How to Out Up a Pig. The carcase should hang in a cool place o enough to allow the animal heat and guma to escape from the meat. When the careases bha cooled, the process of cutting up is the nez work to perform. The headand feetehouldlb first taken off. Then cut the carcaoe down t1b centre of the back, as shown in A. The back and rib bones should be removed. If the pigt are large, say over 2cwt.,it shouldbe sectioned, as in , C and D..If from lcwt. to 2cwt. the ham (1) is removed, and sections C sak D not separated. If from 701b. to Icwt, the full side is left intact. Great ecsO must be taken in thi part of the work. It is ay to difige the ham, which is the princiilJ par,, by cutting it too bare, or a slip of Ie knife. When removing the ribe care must slob be take, as itis easy to so disfigure that twit? not attract the least attention in the market. Scraggy-looking bcon, no matter how weoI cared, will be almost unsaleaoble. The eye, oo0 the navor, in the majority of cases, sells t...
A New Giant. [Newspaper Article] — Warragul Guardian — 7 June 1895
A New Giant. A new giant has been discovered in Arabia by a German professor travelling in that country. He was one of the residents of the oasis Siwah Amons, and was known to his companions as "the tall palm of the desert." Theprofessor recognised his value, and at once began negotia. tions with a view of bringing him to Europe for exhibition purposes. The bargain was a hard one to drive, but it was finally concluded, and the monster will probably boe on exhibition before long. What makes this giant doubly interest ing is the fact that he is but a beardless youth, xteen years ot aego, andis etill growing at a rapid rat. How big howill be whenheattains his growth is only a matter of conjecture, but at present he stands fully 7ft. high. He is in perfect health, and has an enormous appetite. His hand is 13in. long and proportionately broad and large, and his feet are on the same scale.-" Tit-Bits."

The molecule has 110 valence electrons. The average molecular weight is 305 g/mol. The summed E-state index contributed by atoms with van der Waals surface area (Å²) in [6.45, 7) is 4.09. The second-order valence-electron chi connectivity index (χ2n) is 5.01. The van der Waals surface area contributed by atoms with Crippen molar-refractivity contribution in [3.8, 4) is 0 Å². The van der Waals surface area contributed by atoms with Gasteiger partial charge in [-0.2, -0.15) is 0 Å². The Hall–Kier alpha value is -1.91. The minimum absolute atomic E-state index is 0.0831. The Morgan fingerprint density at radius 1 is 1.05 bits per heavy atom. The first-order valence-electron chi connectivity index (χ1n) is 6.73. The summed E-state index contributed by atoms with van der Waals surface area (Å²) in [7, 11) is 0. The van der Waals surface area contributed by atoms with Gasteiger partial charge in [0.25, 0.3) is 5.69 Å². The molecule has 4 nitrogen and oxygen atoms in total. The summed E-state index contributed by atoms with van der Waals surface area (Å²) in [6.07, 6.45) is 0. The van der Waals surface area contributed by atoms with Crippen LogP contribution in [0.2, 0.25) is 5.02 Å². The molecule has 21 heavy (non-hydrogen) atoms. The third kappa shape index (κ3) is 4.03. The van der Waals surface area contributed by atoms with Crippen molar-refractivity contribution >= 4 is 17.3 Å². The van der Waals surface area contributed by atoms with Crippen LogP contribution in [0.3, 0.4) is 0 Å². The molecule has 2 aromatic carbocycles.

Advertising [Newspaper Article] — Warragul Guardian — 7 June 1895
Another story in our contemporary has a special interest for antiquaries :-A few years ago the British Association met in Dublin, and made an excursion to the Islesof Aran, where some interesting arch:eological remains are to be seen. Between two distinguished arch:eologista-Sir William Wilde and Dr. Donovan.-a hot dispute arose as to theage of a little rough stone building. One attributed it to the sixth century; the other gave it a later date.' An old man, one of theislanders, was standing by listening, the disputants giving learned reasons for their opinion. " Faix," said he at length, " as far as that little bildin' is conaarned, they are both wrong. It was built dust two years ago by Tim Doolan for his ass.